Thursday, May 28, 2009

Spike Lee - The 'Black Enterprise' Press Release 2009

Famed Director Spike Lee Goes One-on-One with Award-Winning Journalist Ed Gordon to Deliver a No-Holds-Barred Interview on Movies, Politics, Black Genocide, Stereotypes, and Tyler Perry

Thu May 28, 2009 3:37pm EDT

NEW YORK--(Business Wire)--
On this weekend`s special edition of Our World With Black Enterprise,
award-winning director Spike Lee sits down for an interview with host Ed Gordon
for a no holds barred interview rife with the artist`s trademark frankness.
Taped live at the 14th annual Black Enterprise Entrepreneurs Conference, Lee
takes no prisoners, tackling being labeled controversial, discussing his concern
about the image of blacks in the media, and weighing in with his thoughts on
contemporaries John Singleton and Tyler Perry.

Our World with Black Enterprise will air its exclusive interview with Spike Lee
on Saturday, May 30, and Sunday, May 31 on syndicated stations across the
country. Highlights include:

On his films being labeled "controversial":

I think journalists are lazy-how do you define people with one word? The subject
matters we`ve done in my films-I don`t think they are controversial. I don`t
think racism is controversial, it`s thought provoking. If you look at how we
dealt with that in Do The Right Thing, Jungle Fever, Malcolm X [etc.]. I don`t
think School Daze was controversial. We looked at what I feel are the
superficial differences that keep us from being a more unified
people.Superficial differences based on skin complexion, hair texture,
class-that type of stuff. That`s not controversial.

On his films becoming a part of people`s lives:

It`s great.Many people have told me over the years that they ended up going to a
historically black college because of School Daze and they never listened to
jazz before Mo` Better Blues or Do The Right Thing. Barack took Michelle to see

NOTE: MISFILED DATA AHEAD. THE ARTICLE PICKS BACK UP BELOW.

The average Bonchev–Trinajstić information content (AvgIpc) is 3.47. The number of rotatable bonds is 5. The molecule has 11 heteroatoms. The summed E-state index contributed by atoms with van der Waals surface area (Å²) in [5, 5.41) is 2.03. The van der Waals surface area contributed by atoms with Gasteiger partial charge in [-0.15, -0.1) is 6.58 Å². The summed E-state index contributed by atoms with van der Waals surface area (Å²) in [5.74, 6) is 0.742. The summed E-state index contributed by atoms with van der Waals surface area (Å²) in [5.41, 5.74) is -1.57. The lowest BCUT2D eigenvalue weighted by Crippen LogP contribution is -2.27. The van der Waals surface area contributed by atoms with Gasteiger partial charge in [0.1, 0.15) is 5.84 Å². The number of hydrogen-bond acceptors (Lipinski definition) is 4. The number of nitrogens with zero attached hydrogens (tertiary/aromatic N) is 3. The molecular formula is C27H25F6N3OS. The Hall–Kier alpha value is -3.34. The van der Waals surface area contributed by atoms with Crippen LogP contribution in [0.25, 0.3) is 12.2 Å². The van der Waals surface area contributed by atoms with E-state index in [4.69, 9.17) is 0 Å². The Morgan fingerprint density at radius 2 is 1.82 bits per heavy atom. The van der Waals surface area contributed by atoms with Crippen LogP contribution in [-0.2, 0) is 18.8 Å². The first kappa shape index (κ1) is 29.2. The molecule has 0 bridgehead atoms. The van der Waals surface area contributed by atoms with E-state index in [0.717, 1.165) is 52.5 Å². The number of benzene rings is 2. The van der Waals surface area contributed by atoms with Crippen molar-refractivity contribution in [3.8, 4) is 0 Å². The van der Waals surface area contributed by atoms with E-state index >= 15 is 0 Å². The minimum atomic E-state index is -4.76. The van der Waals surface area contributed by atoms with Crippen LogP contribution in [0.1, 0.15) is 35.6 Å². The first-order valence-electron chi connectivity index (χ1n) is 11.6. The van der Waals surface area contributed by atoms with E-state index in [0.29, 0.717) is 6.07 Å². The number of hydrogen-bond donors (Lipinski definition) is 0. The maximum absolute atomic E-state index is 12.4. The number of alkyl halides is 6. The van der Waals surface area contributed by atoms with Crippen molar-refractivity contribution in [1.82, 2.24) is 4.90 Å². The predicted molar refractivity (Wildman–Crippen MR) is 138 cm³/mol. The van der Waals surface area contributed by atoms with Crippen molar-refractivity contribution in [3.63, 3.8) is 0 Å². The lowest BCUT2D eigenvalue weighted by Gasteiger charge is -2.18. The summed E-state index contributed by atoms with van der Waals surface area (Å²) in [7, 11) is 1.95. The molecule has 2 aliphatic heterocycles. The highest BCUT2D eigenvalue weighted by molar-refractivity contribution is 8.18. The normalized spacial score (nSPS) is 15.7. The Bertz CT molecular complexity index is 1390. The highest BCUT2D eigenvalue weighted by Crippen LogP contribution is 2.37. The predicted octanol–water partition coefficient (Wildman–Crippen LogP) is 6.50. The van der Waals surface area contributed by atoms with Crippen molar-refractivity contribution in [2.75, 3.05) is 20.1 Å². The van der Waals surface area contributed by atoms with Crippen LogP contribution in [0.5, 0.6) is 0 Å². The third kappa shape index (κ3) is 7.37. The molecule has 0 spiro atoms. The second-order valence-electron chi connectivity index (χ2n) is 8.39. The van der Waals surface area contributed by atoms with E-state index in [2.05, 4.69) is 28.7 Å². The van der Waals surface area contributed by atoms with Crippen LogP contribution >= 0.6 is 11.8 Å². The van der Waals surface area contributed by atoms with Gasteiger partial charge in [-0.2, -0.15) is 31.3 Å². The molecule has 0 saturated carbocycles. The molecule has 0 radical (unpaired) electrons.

Do The Right Thing. That was their first date, so it`s good to hear that sort of
thing ... that`s President Barack and the First Lady, Michelle (laughter).

On the difficulty he has funding movies:

I still think that with material that is deeply rooted in African American
history, it`s harder to get that stuff made. I have a trilogy of black biopics
that I have yet to get funded-Jackie Robinson, another one on Joe Louis, then
most recently James Brown-I want Wesley Snipes to play James Brown. We just
can`t get the financing for them. So we just have to be more creative and try
and get the money. Even with the last film, Miracle at St. Anna-the bulk of that
money came from Europe.

On the era of Blaxploitation movies:

I understood that a lot of actors were getting work, I understood that a lot of
people were getting experience behind the camera. But I don`t know why we were
glorifying drug dealers. It`s the same thing with this gangta rap-you know, the
glorification of "thuggery" and gangsters. ... These hip-hop guys boast how many
times they have seen Scarface.It`s crazy. It is really leading to our demise.

On stereotypical images of blacks in the media:

Each artist should be allowed to pursue their artistic endeavors but I still
think there is a lot of stuff out today that is "coonery" and buffoonery. I know